post #31 of 35

  I watched this last night and I thought it was great. I thought it was going to be a quirky comedy, but I'm glad it was a fairly dark movie character study. Of course Hathaway was good, but I was surprised how good Sudeikis was. I only knew him from his Romney and Biden impressions on SNL. I was impressed by how far his went with his character. I was shocked when he started stomping on Seoul, but it was in character.  Oscar is clearly a jealous asshole who feels that life owes him, and a hoarder to boot, but there still was a humanity to him. He felt like a real person; a terrible person, but a real one. I thought there was a chance he would learn the error of his ways. The he called Gloria a bitch and I was glad she threw him a few miles.

 

  Like a said I thought this was going to be a quirky take of monster movies, but I liked all the character interaction. The monster stuff was fun, but the movie slowly revealing just how screwed up Oscar was is what sucked me in.

 

  The monster kneeing the robot in the balls going viral was fun.

post #32 of 35
Quote:
Originally Posted by Chaz View Post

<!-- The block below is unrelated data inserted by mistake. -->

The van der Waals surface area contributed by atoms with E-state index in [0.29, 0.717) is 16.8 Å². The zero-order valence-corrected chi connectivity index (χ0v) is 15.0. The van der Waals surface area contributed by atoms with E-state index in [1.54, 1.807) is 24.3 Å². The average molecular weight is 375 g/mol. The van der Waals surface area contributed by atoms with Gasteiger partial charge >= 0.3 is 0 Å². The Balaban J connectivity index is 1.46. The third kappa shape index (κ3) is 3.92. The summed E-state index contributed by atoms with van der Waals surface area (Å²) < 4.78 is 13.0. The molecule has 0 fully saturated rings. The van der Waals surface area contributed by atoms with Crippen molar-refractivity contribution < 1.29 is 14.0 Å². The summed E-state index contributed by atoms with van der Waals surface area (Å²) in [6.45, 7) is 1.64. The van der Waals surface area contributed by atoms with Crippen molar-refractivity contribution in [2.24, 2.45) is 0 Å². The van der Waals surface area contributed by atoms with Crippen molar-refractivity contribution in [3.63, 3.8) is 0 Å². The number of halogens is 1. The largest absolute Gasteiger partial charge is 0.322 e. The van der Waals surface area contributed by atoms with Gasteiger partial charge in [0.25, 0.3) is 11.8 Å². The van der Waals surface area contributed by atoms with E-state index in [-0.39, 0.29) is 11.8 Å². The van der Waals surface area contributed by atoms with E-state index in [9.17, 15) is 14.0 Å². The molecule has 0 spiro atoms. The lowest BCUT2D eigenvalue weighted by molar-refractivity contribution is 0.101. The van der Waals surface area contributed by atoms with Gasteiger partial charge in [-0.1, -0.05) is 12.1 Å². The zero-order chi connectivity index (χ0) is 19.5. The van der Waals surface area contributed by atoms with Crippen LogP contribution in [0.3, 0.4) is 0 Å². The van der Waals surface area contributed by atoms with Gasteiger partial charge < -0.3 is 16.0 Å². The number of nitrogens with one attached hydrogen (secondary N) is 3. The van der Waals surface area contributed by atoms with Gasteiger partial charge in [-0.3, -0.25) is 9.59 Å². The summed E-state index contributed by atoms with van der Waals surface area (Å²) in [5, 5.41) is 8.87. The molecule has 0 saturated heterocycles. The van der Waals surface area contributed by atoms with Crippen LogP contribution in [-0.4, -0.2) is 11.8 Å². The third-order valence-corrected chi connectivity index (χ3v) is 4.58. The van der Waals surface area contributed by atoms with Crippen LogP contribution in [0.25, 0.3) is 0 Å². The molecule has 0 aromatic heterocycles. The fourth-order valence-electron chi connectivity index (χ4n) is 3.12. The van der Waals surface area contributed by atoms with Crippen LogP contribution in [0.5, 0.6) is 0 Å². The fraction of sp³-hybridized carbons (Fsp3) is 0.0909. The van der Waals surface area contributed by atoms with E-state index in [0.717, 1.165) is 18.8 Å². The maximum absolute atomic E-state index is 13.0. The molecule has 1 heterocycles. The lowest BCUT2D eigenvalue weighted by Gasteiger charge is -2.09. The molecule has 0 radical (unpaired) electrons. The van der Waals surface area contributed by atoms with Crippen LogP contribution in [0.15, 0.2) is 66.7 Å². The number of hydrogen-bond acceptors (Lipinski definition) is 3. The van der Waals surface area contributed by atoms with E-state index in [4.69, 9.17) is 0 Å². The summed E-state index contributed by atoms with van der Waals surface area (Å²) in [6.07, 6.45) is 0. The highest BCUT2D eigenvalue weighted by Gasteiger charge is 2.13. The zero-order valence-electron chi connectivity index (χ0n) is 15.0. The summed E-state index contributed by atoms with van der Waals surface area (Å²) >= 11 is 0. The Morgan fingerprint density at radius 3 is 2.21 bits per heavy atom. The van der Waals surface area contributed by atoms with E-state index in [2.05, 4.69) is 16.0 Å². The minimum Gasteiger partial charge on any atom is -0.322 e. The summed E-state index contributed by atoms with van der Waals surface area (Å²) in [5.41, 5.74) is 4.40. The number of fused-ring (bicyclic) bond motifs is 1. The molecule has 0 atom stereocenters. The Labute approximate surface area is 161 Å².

He felt like a real person; a terrible person, but a real one. I thought there was a chance he would learn the error of his ways. Then he called Gloria a bitch and I was glad she threw him a few miles.

Although she wouldn't know that. They played the moment like she was reacting to it but she couldn't actually hear what he said.

post #33 of 35

 I guess a better way to put it is that the scene was edited so the viewer had no doubt that Oscar was getting his competence.

post #34 of 35
Quote:
Originally Posted by Chaz View Post
 

 I guess a better way to put it is that the scene was edited so the viewer had no doubt that Oscar was getting his competence.

I loved the movie but I really didn't love that moment. I mean we saw him ready to murder people and he punched her in the fucking face. Him calling her a bitch just felt like a limp fake fist pump moment that honestly wasn't needed.

 

Did anyone else think the girl at the end in the bar was going to be the girl with the barbie doll?

post #35 of 35

There was a BMD article about this some time back. Apparently, Hathaway and Vigalondo disagreed about the ending - she didn't want to kill Oscar, but Vigalondo insisted. Him calling her bitch was a compromise. And I would agree, it's a bit too on the nose. It might make emotional sense in the moment for an audience, but it changes absolutely nothing about how you should feel about anyone, and I think I'd prefer not being told exactly what's up.

 

On the other hand, this remains an indelible ending, one of the year's best, and I can't quibble with it too much. Oscar calling her a bitch is definitely a moment where the final cog falls into place.